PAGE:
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I want to win – all the time

That’s what my (almost 4 years old) kid said when he lost a game to his mom. Crocodile tears all over his face. We were playing a board game for kids. Just throwing the dice and trying to get to the end of the trail. The thing is, he won a few times, but he also lost once and that seemed to be all that mattered. I didn’t know young kids are so competitive. But from a survival/evolution point, it makes a lot of sense.

Besides the drama, boarding games are good bonding games. Sometimes we play all three of us. It’s good for counting, understanding turns, and a lot of other cool things. But the thing with wanting to win is so deep that he is trying to cheat when he falls behind. When he is caught, here come the puppy eyes and sly smiles. While I don’t care that much if I win or lose at a game, he and my wife do – and they will argue a lot.

Sometimes he insists on finding answers and he won’t stop asking questions until he gets answers. And sometimes we are caught up with other stuff around the house so we might not always answer. In one of these situations, he was relentlessly asking for something, and I tried to intervene and reply to his curiosities.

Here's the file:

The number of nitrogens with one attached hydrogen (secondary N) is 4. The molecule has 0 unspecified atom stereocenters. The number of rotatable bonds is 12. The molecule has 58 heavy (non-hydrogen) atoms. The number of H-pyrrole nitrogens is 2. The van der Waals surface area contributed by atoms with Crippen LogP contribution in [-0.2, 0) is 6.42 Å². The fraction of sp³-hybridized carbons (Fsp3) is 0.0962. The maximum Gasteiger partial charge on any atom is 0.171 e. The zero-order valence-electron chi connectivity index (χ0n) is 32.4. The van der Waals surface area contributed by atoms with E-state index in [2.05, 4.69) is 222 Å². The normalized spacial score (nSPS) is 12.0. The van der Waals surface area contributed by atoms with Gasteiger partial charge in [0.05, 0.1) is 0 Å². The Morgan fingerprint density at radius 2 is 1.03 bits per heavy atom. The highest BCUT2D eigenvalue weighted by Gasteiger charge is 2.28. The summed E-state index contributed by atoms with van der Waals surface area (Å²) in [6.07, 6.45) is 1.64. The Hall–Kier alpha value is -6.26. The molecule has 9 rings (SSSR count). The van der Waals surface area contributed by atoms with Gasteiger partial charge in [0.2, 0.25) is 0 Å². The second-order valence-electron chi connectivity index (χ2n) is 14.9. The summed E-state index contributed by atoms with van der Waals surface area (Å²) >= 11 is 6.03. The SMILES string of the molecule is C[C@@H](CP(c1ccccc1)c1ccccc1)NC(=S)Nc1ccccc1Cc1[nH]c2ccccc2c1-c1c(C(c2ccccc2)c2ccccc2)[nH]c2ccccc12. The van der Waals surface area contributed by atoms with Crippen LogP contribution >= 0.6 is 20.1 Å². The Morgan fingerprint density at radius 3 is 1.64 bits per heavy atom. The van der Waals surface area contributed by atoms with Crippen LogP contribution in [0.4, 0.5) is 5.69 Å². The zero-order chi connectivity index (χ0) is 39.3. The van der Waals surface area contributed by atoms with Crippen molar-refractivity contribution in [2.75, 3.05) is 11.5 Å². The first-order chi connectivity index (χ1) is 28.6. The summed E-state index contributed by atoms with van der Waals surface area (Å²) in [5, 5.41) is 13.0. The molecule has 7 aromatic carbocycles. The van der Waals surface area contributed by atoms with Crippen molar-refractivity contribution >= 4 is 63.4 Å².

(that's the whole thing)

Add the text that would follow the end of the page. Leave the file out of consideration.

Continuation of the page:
Only to get a slap in the face. Figuratively. “Daddy, is your name Mommy?” – The first thing that crossed my mind was the memes about I want to talk with your manager. Guess sometimes mommy is all he needs. And by sometimes I mean most of the time.

One day I was walking with him home from kindergarten and we saw a kid (about his same age) crying and his mom telling him to Stop crying because he was a big boy. As we passed a few meters beyond, I asked him why did he think the kid was upset and crying: Because he doesn’t want to grow up (and be a big boy). That’s what I thought too…

What about you, do you find insights when talking with kids?

If you like this, you can check out my book for similar content.

Side by side is a book about the first years of parenting. Both the beauty and the hidden side of parenting. The long nights and troubled days. Parents who try and fail and then try again. And how your little one puts a smile on your face and you forget everything just in time to start a new challenging day.  It follows the first 2 years of a new dad and his journey, side by side, along with his son. 

3 thoughts on “I want to win – all the time

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  1. My oldest granddaughter was fiercely competitive with her siblings and would smack-talk them mercilessly when they played. When they returned her jabs, she would break down into hysterics. My daughter kept telling her if she can’t take the returns she shouldn’t dish it out, to no avail. Thankfully she is over all that now, (mostly) and life is less dramatic!

    Liked by 1 person

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